Is there a typical gold miner? Is there a typical what was called an Argonaut at the time? If there was a typical gold miner during the gold rush of the 1840s, it would be a man or a woman who up and left their home, their place of business and headed for California, headed for the hills, headed for the diggings to find that color in the ground in the belief that they not only could find gold but they could transform their lives. The gold fever, the gold rush was a very personal journey for tens of thousands of people, between eighty and a hundred thousand people worldwide descended on northern California in a matter of months. They'd heard about, they'd read about the riches, that you can pluck gold off the streets, that you stooped down with a spoon and sift it out of the ground and you were rich.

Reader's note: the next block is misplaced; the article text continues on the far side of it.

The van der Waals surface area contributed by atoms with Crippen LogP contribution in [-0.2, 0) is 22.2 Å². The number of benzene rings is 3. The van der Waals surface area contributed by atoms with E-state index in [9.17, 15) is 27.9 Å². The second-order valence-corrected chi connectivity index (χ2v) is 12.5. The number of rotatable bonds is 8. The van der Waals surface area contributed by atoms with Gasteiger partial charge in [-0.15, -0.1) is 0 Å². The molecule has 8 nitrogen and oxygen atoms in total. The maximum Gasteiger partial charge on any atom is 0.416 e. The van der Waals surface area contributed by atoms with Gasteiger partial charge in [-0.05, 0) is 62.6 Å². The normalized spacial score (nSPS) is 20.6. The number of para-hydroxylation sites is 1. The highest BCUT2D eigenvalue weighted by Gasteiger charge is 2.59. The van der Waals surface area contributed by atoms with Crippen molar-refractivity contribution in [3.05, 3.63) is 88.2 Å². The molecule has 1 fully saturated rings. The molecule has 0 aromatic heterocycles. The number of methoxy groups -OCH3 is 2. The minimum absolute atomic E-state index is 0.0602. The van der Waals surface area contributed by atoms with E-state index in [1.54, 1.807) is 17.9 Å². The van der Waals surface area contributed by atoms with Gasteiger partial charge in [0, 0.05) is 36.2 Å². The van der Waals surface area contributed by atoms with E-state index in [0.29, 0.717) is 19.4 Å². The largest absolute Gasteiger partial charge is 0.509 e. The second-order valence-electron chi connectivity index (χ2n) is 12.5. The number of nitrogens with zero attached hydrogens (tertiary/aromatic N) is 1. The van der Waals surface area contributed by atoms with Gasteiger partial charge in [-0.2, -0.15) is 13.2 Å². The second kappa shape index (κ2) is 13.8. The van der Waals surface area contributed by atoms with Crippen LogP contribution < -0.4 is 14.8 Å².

So, a typical person could've been a banker or his clerk, a lawyer, a sailor, blacksmith, a baker, a seamstress, a wife, a husband. They up and left in many cases and headed for California. They took off over overland by train, by stagecoach, they left from the east coast by ship down around Cape Horn. Many traveled across the Isthmus of Panama over land, a journey of many weeks, but they were questing for something, not just gold but for personal transformation.
Interview with David Shayt, National Museum of American History, May 31, 2006.